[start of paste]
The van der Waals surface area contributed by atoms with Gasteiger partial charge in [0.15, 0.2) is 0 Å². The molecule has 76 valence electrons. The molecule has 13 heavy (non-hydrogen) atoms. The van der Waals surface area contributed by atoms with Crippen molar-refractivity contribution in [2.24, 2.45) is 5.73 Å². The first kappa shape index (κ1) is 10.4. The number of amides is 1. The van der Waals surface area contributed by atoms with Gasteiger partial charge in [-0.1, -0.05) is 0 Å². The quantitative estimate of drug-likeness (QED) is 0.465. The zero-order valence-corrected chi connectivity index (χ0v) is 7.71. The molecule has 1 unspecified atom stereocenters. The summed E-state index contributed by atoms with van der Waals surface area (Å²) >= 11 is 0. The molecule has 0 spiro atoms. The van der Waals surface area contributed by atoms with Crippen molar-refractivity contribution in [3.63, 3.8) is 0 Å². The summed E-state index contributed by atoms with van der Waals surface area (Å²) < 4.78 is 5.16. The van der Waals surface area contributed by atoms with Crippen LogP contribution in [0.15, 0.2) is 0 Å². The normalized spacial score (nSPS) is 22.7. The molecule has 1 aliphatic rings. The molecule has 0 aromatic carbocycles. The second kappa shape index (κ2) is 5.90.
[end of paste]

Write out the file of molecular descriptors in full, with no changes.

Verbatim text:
The van der Waals surface area contributed by atoms with Gasteiger partial charge in [0.15, 0.2) is 0 Å². The molecule has 76 valence electrons. The molecule has 13 heavy (non-hydrogen) atoms. The van der Waals surface area contributed by atoms with Crippen molar-refractivity contribution in [2.24, 2.45) is 5.73 Å². The first kappa shape index (κ1) is 10.4. The number of amides is 1. The van der Waals surface area contributed by atoms with Gasteiger partial charge in [-0.1, -0.05) is 0 Å². The quantitative estimate of drug-likeness (QED) is 0.465. The zero-order valence-corrected chi connectivity index (χ0v) is 7.71. The molecule has 1 unspecified atom stereocenters. The summed E-state index contributed by atoms with van der Waals surface area (Å²) >= 11 is 0. The molecule has 0 spiro atoms. The van der Waals surface area contributed by atoms with Crippen molar-refractivity contribution in [3.63, 3.8) is 0 Å². The summed E-state index contributed by atoms with van der Waals surface area (Å²) < 4.78 is 5.16. The van der Waals surface area contributed by atoms with Crippen LogP contribution in [0.15, 0.2) is 0 Å². The normalized spacial score (nSPS) is 22.7. The molecule has 1 aliphatic rings. The molecule has 0 aromatic carbocycles. The second kappa shape index (κ2) is 5.90.